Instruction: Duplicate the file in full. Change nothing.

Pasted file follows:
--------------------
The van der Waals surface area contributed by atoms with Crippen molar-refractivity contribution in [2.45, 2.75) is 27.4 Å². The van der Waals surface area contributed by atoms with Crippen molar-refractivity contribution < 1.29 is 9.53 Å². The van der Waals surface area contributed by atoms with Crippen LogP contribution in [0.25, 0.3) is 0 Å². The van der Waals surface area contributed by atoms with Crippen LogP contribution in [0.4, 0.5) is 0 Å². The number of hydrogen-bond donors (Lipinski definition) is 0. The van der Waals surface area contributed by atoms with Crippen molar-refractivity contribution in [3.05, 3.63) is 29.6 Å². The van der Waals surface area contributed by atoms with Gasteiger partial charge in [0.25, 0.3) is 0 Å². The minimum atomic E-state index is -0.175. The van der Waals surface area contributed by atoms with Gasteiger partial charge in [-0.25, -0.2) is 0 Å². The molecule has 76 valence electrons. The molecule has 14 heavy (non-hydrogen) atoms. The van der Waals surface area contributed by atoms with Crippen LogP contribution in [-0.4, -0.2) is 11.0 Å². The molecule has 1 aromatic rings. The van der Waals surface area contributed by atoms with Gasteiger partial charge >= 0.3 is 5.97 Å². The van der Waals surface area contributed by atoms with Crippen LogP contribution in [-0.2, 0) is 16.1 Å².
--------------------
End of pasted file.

The van der Waals surface area contributed by atoms with Crippen molar-refractivity contribution in [2.45, 2.75) is 27.4 Å². The van der Waals surface area contributed by atoms with Crippen molar-refractivity contribution < 1.29 is 9.53 Å². The van der Waals surface area contributed by atoms with Crippen LogP contribution in [0.25, 0.3) is 0 Å². The van der Waals surface area contributed by atoms with Crippen LogP contribution in [0.4, 0.5) is 0 Å². The number of hydrogen-bond donors (Lipinski definition) is 0. The van der Waals surface area contributed by atoms with Crippen molar-refractivity contribution in [3.05, 3.63) is 29.6 Å². The van der Waals surface area contributed by atoms with Gasteiger partial charge in [0.25, 0.3) is 0 Å². The minimum atomic E-state index is -0.175. The van der Waals surface area contributed by atoms with Gasteiger partial charge in [-0.25, -0.2) is 0 Å². The molecule has 76 valence electrons. The molecule has 14 heavy (non-hydrogen) atoms. The van der Waals surface area contributed by atoms with Crippen LogP contribution in [-0.4, -0.2) is 11.0 Å². The molecule has 1 aromatic rings. The van der Waals surface area contributed by atoms with Gasteiger partial charge >= 0.3 is 5.97 Å². The van der Waals surface area contributed by atoms with Crippen LogP contribution in [-0.2, 0) is 16.1 Å².